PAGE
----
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BAME individuals share experiences on the impact of coronavirus

16 June 2020

The Women and Equalities Committee will hear evidence from medical and academic experts and from BAME individuals sharing lived experiences during the pandemic.

This is the first of three evidence sessions in this new inquiry which will examine the impact of coronavirus on BAME people and to assess what impact the Government measures to contain the pandemic have had on BAME communities.

Purpose of the session

This session aims to:

  • Explore existing inequalities that have made BAME people more vulnerable to the impacts of the pandemic with a specific focus on health, housing and employment
  • Assess how these pre-existing inequalities have amplified the impacts of the pandemic on BAME people leading to a high death rate and increased exposure to the virus
  • Understand the lived experience of BAME people during the pandemic


Wednesday 17 June 2020, 2.30pm

First panel

  • Dr Chaand Nagpaul, Chair of the British Medical Association
  • Professor Kamlesh Khunti, Professor of Primary Care Diabetes and Vascular Medicine, University of Leicester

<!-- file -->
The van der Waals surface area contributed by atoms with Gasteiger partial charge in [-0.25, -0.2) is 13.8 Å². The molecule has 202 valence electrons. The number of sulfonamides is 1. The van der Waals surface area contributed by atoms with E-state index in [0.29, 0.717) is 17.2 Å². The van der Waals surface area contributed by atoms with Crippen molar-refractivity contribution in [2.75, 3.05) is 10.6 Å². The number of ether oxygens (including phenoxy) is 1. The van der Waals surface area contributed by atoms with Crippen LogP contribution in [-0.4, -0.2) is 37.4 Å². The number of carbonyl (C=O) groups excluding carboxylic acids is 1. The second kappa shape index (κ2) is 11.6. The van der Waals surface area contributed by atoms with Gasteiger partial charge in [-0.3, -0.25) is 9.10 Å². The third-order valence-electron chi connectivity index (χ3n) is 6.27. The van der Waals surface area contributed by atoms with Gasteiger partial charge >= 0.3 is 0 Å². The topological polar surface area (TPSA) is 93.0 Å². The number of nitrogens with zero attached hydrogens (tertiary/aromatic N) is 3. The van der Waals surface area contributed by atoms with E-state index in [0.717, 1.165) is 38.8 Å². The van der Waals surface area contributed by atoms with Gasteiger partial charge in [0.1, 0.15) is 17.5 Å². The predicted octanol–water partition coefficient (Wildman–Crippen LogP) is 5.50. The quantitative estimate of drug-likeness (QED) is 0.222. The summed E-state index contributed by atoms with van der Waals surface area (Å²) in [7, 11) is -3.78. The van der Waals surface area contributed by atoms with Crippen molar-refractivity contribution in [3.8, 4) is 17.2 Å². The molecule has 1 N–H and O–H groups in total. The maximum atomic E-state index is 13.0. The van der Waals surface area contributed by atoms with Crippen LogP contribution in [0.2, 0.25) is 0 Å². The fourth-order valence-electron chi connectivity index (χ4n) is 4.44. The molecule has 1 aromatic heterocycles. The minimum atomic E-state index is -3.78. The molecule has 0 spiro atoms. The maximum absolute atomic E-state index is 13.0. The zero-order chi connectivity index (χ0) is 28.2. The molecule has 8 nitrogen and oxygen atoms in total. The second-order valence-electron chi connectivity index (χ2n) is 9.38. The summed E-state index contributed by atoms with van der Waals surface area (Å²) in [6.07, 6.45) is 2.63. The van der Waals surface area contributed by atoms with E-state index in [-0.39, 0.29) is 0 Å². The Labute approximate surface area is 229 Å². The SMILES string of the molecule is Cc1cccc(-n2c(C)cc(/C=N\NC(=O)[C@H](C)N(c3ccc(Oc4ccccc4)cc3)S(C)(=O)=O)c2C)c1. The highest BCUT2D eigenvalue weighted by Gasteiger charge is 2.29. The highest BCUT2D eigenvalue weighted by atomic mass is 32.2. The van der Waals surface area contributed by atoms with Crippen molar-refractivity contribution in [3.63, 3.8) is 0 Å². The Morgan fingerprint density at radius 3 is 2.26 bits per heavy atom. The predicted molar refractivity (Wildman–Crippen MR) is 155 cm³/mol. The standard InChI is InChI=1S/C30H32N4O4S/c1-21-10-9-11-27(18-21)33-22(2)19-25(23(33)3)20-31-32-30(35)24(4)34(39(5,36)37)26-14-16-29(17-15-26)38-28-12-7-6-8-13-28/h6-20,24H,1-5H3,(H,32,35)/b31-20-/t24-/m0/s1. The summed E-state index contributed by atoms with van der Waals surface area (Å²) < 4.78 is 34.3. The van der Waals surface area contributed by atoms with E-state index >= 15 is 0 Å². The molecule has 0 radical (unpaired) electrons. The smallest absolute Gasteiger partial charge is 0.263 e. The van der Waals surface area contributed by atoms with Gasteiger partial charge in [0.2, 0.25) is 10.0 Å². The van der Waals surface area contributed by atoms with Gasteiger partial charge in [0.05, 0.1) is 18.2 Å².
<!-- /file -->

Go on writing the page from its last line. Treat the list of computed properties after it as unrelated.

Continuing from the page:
• Professor Lucinda Platt, Professor of Social Policy and Sociology, LSE

Second panel

  • Rosie Lewis, Angelou Centre
  • Naz Zaman, Lancashire BME Network
  • Barbara Palmer, Race Council Cymru

Chair Comment

Chair of the Women and Equalities Committee, Rt Hon Caroline Nokes said:

"BAME people are disproportionately impacted by the pandemic. This has been shown by several studies and most recently Public Health England. But we have heard nothing from the Government about what action it plans to take.
There is a real urgency here. Our inquiry will give a platform to the lived experience of BAME people during the pandemic, explore existing inequalities, and suggest ways for the Government to mitigate impacts of the pandemic on BAME people."

Purpose of the inquiry

The inquiry will:

  • Investigate the factors that made BAME communities vulnerable to the effects of the virus, for example overcrowded housing, health inequality and deprivation;
  • Understand and analyse the impact of the virus on BAME communities, for example exposure and higher death rates
  • Examine the impact that Government measures to contain the virus have had on BAME people, for example difficulty in self isolating, being key workers, loss of income;
  • Discuss what further steps can be taken to minimise the impact on BAME people.

The inquiry may also explore other impacts including a reported rise in hate crimes, no recourse to public funds, unconscious bias in educational settings, inaccessible Government guidance for people whose first language is not English.

Further information

Image: Jessica Taylor